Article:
Back at Blue Jay Barrens after a five year absence, by popular demand, it’s the Elephant Mosquito, Toxorhynchites rutilus septentrionalis. A behemoth of the mosquito world, this non blood sucking species is the largest mosquito to be found in North America. I found this larva, posing beside its normal sized relative, living in a tub of water beside my house. This is a southern species whose range extends into the lower half of Ohio. It’s possible that the species has trouble surviving Ohio winters. If so, the Ohio population would depend upon more southern populations moving north each year to recolonize this area.
Elephant Mosquitoes are predators, feeding on small aquatic organisms. Its diet consists primarily of the larvae of other mosquito species.
Eating is the primary activity of the Elephant Mosquito larva. This one is consuming a double helping at one time. The larval stage can last from a few weeks up to several months. I’m sure that temperature affects the rate of development, but I would guess that the available food supply is also a critical factor.
Even though the larva will grab prey whenever presented with the opportunity, most of the active hunting seems to occur at the water’s surface. Floating with a collection of potential prey items, the larva will raise its body into a horizontal position and slowly reach out towards its prey. When it gets within range, it give a quick lunge and grabs the prey with its strong set of mandibles. I watched this individual, which is now housed in a small aquarium, consume six mosquito larvae in 20 minutes. It has since greatly slowed its rate of consumption. I believe my supplying the Elephant Mosquito with a density of food items about 25 times greater than what it was used to might have been the cause of the initial glut.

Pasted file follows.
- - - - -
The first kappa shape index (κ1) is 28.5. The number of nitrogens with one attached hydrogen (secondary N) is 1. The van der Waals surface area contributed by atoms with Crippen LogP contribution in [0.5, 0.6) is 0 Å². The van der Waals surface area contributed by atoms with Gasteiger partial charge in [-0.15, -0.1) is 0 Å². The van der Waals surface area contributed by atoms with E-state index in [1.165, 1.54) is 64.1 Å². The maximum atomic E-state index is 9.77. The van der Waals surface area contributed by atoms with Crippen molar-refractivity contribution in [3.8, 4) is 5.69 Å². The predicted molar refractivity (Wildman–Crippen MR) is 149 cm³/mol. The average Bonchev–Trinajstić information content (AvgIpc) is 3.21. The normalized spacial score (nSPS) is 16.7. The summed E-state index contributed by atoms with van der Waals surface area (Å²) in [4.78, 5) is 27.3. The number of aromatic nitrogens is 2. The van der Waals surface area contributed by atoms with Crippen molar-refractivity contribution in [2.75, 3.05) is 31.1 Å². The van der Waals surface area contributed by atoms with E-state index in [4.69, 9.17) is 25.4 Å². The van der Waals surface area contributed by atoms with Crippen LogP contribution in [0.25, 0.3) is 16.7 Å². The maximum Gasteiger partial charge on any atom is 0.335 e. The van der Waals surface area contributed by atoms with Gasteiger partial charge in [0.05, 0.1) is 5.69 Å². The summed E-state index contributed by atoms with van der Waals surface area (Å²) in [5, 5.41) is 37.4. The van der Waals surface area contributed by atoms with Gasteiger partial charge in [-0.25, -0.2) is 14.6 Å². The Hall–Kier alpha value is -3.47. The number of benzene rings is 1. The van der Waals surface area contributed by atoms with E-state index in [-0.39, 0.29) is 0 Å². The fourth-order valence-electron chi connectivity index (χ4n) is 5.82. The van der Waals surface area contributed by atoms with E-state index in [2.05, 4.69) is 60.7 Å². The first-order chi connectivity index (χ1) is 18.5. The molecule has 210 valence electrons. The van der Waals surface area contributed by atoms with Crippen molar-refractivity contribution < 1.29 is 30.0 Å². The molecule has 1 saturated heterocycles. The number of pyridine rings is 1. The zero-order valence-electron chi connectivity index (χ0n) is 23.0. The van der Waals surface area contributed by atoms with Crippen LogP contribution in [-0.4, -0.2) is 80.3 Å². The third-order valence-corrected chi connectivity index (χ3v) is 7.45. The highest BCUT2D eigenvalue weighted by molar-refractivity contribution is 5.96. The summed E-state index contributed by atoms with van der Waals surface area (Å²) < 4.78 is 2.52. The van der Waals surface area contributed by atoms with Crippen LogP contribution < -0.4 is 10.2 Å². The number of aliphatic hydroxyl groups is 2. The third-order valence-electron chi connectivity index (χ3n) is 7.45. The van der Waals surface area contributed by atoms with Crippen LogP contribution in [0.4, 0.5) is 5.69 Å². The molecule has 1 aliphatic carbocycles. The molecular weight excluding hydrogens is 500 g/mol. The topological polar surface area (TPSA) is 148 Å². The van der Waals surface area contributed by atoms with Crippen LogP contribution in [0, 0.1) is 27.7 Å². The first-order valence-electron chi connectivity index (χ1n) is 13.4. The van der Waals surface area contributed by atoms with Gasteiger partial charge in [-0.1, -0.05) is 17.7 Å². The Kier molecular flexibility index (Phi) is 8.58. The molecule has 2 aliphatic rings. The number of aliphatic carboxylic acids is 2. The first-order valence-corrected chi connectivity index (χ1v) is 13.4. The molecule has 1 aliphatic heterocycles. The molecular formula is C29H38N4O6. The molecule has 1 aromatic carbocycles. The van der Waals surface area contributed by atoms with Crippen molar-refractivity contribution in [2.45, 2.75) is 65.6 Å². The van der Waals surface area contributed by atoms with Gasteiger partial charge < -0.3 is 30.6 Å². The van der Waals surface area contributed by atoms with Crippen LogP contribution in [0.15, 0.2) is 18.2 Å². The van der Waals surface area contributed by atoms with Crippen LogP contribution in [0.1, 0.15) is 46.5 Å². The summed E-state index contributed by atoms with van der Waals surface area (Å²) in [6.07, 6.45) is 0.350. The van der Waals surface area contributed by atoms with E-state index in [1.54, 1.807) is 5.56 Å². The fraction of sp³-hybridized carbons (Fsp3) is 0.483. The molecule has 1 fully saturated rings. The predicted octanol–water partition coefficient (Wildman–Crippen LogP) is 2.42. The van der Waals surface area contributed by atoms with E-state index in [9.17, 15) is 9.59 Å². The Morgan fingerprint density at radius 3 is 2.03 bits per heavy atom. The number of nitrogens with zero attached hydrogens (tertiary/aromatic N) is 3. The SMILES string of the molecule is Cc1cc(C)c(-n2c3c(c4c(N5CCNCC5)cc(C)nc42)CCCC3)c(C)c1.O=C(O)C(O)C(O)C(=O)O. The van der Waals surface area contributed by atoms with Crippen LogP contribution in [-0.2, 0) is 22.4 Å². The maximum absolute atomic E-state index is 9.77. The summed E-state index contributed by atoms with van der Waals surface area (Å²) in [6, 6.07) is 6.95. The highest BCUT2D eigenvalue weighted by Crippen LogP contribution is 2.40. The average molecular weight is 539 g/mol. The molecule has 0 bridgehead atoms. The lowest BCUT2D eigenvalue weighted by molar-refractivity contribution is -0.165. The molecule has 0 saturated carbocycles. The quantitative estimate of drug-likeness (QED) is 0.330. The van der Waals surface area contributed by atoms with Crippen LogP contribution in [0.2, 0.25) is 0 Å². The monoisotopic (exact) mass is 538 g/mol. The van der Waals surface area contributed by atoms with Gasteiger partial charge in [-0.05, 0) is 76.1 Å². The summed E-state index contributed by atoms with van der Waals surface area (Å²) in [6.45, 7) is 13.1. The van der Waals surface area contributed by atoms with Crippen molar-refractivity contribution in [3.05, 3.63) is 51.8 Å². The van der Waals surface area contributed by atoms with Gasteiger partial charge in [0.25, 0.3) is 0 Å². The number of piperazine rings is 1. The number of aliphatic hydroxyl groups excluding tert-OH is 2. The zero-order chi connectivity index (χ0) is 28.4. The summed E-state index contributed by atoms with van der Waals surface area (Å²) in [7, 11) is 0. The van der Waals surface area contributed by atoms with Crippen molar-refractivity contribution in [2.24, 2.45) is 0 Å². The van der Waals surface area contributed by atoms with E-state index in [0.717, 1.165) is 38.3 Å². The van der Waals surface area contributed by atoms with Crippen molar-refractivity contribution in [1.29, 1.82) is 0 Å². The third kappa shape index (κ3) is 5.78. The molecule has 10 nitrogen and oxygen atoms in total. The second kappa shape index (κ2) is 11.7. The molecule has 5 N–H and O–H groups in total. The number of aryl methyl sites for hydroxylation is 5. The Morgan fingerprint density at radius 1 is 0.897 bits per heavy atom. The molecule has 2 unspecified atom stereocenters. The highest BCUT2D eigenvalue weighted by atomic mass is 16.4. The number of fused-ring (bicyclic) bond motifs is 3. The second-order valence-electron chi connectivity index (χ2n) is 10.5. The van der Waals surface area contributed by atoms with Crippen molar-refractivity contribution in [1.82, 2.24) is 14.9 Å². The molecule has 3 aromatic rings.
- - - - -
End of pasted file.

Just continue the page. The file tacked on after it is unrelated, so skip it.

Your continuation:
This is typically a tree hole species that breeds in water pockets trapped inside tree cavities. I imagine one of these predators could easily clean out the mosquito population in a small pool.
The Elephant Mosquito larva is primarily an eating machine. Fortunately, the large sized adults feed on nectar and other plant juices, so are no threat to people. Click HERE for more information on this insect and details of its first discovery at Blue Jay Barrens.